To achieve this requires far greater understanding of the background, history, relationships and local demographics of each practice. Furthermore, it is essential to measure the effectiveness of the differential messaging to ensure that marketing spend delivers quantifiable ROI. Without a good understanding of performance in this new environment, organisations risk wasting both time and money on poorly-directed sales efforts. Yet, while companies are increasingly evolving towards this differential messaging model, just how many have the right measurements in place to allow continual refinement and improvement?
With an increasing cost of sale, prioritising activity has never been more critical. Why spend money on lunches, paying speakers and creating tailored material if a practice does not have high potential, and so there is little chance of achieving any ROI in the short or the long term?
Obviously representatives need to be provided with information that allows accurate and up-to-date account profiling at practice, commissioning group or PCT level. Combining local demographic information with information on targets, prescribing practice and adherence to PCT guidelines enables representatives to profile, segment and target accounts effectively.
It is also critical for the company to have excellent account-level performance monitoring to track the success of representative activity and assess the impact of specific marketing strategies (such as co-funding nurses).
This requires a fundamental shift from traditional national or regional performance measurement to a far more granular, account-based metric. Indeed, traditional field force measures of coverage, frequency and territory sales are no longer relevant. Pharma companies need to look at measuring behaviour and tracking where money is being spent across multiple channels. The measure is now one of quality, not quantity.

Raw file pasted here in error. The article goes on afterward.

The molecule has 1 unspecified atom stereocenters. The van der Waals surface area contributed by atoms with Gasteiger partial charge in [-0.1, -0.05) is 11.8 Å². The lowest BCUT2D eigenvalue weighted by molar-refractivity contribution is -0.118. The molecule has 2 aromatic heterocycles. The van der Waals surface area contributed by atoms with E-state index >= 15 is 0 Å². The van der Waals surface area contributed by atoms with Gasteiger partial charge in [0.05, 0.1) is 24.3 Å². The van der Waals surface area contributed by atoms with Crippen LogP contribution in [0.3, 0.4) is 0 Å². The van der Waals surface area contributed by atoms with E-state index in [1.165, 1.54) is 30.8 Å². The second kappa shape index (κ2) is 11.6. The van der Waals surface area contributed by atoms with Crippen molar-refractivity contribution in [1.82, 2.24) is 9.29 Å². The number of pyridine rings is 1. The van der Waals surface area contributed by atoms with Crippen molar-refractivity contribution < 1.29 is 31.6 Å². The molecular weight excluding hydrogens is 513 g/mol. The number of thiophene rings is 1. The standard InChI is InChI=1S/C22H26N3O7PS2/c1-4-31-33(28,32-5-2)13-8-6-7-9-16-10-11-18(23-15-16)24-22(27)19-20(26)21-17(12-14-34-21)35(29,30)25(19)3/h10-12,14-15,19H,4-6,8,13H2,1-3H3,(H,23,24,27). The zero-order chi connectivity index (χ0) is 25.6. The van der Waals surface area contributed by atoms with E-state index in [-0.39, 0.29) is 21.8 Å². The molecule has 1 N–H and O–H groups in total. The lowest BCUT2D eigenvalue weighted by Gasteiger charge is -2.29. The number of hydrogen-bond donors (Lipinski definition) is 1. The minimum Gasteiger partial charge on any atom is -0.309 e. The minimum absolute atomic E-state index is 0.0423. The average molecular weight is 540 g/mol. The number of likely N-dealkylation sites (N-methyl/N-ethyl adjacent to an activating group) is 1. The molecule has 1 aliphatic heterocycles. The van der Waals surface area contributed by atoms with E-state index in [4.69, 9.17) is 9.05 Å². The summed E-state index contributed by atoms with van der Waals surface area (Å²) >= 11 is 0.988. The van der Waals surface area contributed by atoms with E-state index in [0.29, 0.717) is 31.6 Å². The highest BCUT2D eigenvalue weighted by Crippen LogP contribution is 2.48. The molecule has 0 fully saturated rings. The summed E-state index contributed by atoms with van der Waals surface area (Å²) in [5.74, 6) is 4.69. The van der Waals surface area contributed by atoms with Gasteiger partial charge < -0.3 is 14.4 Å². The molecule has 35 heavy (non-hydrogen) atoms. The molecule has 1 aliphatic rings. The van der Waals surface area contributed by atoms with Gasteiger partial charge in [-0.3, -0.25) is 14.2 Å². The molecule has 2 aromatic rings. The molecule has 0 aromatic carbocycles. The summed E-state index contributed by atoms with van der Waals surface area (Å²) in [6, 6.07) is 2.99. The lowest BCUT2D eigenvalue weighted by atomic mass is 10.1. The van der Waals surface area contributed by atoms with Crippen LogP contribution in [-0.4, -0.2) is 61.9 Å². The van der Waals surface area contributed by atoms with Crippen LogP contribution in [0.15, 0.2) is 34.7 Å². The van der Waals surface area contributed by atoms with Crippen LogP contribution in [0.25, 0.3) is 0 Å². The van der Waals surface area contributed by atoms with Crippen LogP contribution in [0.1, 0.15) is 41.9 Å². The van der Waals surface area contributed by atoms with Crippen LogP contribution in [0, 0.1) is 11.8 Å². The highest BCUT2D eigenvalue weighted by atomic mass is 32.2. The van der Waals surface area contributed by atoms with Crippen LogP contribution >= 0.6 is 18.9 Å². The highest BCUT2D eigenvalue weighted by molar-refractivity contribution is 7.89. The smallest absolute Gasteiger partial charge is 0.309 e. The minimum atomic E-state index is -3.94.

And the measurements are no longer straightforward. The issue now is not just the number of leads, but the impact on decisions. Rather than measuring representatives’ performance on sales, companies are evolving towards a market share model: they are opting to measure demand rather than value, taking into account issues such as discounting within the supply chain.
The bigger picture
As the complexity of the sales model grows, companies need to measure interactions across multiple channels and teams – all of whom can influence prescribing outcomes. With an increase in combined primary and secondary care ‘lunch and learns’ and the interaction of diverse Key Opinion Leaders, companies will increasingly need to pull cross-territory information together to achieve a complete picture of the sales process.
There is also a trend towards sharing budgets between account management teams as similar groups or individuals are brought together for specific events. As a result, detailed costing and performance measurement will be essential both to track ROI and to allow reliable representative or account manager assessments.
The latter measure will be critical over the next 12–18 months, as pharma companies evolve the field force from representatives to account managers. Tracking performance in real time will allow targeted training and provide a clear indication of the underlying skills required to make a successful transition. It will also be important to measure performance against defined account milestones, such as the creation of co-funded projects or a practice’s performance against Government targets. This will provide real insight into the effectiveness of the differential messages to specific target groups, enabling rapid refinement of strategy and message to maximise the sales investment and ensure that money is spent in the areas of most potential.
In fact, there has never been a greater need for granular information that will allow better decisions, measure performance and ensure ROI. Whether it is carried out internally or via a third party, the availability and analysis of detailed information at practice, commissioning and PCT level will increasingly underpin the effective delivery of differential messaging that will drive ROI.
|Cegedim is the European leader in the production, use and distribution of data and services linked to medical information and CRM activities. For more information, contact Cegedim UK at www.cegedim.co.uk